Greenpeace Executive Director, Dr Russel Norman, and climate activist Sara Howell, appeared for sentencing today following action they took to stop the world’s largest oil and gas exploration ship searching for fossil fuels off the Wairarapa Coast.

Judge Arthur Tompkins in the Napier District Court reserved his decision on charges laid by the Petroleum and Minerals division of the Ministry of Business, Innovation, & Employment (MBIE), after the April 2017 action to confront oil and gas ship, the Amazon Warrior.

Norman and Howell have pleaded guilty but are arguing for discharge without conviction. The pair say it was necessary and urgent to stop the Amazon Warrior searching for oil on behalf of Statoil, Chevron and OMV in order to protect people from climate change being driven by the oil industry.

“As seas rise and extreme weather events become more frequent, we’re facing the reality that if we delay action any longer, the worst impacts of climate change for us and our kids will be unavoidable,” Norman says.
“We love this planet and our kids, and we will continue to fight to protect them from oil companies that want to destroy a stable climate in order to make profits.

“The science is clear – if we want our kids to have a safe climate, we can’t afford to burn most existing known fossil fuels. Oil companies looking for more are aiming to destroy that stable climate.”

Charges laid against Greenpeace for the action were dropped by MBIE several months ago.

The environmental organisation had crowdfunded a boat, Taitu, to confront the Amazon Warrior 60 nautical miles out to sea, and Norman and Howell swam in front of it, stopping it from searching for oil and gas for the day.
A year on, the new Coalition Government made the historic decision to bring an end to new offshore oil and gas exploration permits on the basis that taking action on climate change is necessary and urgent. This was widely celebrated as a win for the climate, and for people power.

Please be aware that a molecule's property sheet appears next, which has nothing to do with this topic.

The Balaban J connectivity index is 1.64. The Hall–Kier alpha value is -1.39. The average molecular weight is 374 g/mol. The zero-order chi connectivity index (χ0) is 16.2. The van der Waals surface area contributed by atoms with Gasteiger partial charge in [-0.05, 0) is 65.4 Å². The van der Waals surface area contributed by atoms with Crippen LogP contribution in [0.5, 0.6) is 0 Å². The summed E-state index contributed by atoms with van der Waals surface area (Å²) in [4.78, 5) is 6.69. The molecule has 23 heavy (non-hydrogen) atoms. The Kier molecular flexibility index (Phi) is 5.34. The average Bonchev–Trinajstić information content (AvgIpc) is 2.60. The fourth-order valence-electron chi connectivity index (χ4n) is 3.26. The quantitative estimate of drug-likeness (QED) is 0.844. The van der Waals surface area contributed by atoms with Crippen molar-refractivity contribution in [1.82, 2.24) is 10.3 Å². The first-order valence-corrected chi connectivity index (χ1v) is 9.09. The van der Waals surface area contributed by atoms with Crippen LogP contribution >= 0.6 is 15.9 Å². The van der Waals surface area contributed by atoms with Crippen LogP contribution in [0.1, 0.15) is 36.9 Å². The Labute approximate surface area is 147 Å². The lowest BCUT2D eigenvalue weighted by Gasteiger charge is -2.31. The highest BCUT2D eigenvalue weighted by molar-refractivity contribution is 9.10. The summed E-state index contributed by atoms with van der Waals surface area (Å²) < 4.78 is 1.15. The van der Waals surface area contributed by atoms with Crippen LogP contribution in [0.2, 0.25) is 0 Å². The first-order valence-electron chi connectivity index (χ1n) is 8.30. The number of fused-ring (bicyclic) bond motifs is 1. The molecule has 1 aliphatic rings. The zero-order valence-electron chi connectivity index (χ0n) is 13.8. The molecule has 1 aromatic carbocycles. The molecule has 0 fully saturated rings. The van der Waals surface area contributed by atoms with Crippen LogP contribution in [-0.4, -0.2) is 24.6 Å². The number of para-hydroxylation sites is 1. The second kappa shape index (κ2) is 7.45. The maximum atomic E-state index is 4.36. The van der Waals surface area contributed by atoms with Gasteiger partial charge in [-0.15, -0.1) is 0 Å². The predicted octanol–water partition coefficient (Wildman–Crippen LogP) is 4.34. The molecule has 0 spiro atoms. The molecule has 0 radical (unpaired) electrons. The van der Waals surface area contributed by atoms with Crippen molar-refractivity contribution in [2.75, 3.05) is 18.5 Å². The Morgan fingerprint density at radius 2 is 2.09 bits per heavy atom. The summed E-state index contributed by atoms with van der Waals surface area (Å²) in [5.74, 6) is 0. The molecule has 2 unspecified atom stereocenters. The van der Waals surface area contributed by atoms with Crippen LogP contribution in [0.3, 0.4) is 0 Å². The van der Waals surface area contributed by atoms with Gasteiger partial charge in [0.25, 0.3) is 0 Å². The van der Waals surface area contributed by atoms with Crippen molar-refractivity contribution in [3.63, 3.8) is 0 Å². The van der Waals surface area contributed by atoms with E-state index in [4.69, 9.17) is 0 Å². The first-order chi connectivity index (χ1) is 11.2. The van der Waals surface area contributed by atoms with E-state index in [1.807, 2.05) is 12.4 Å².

High profile witnesses in the Taitu case, including the former President of Kiribati, Anote Tong; one of the world’s leading climate scientists, James Hansen; founder, Bill McKibben; and UN Intergovernmental Panel on Climate Change lead author, James Renwick of Victoria University provided supporting statements for Norman and Howell.

Norman says the tide has turned irreversibly against oil globally.

“All around the world we’re seeing a growing groundswell of people, communities, and governments standing up to the fossil fuel industry and taking bold action in the race to curb catastrophic climate change. We need this resistance if we are going to win this fight,” he says.

Fellow activist, Howell, says it’s been encouraging to see how effective peaceful protest can be.

“I needed to take action because all of the life on this planet – in its oceans, mountains, rivers, forests, and cities – is marvellous and brilliant. It is delicately balanced and too special to destroy,” she says.

“Peaceful civil disobedience makes change happen. From Rosa Parks refusal to give up her seat on the bus, to the non-violent resistance to Māori land confiscation at Parihaka; history tells us that peaceful protest is not only necessary, but it works.

“I always thought it would be someone else – someone wiser, greater, more skilled, or a better speaker. It was empowering to finally do something physical about an issue I care about so deeply. It doesn’t need to someone else. When you do something for love, you can do anything.”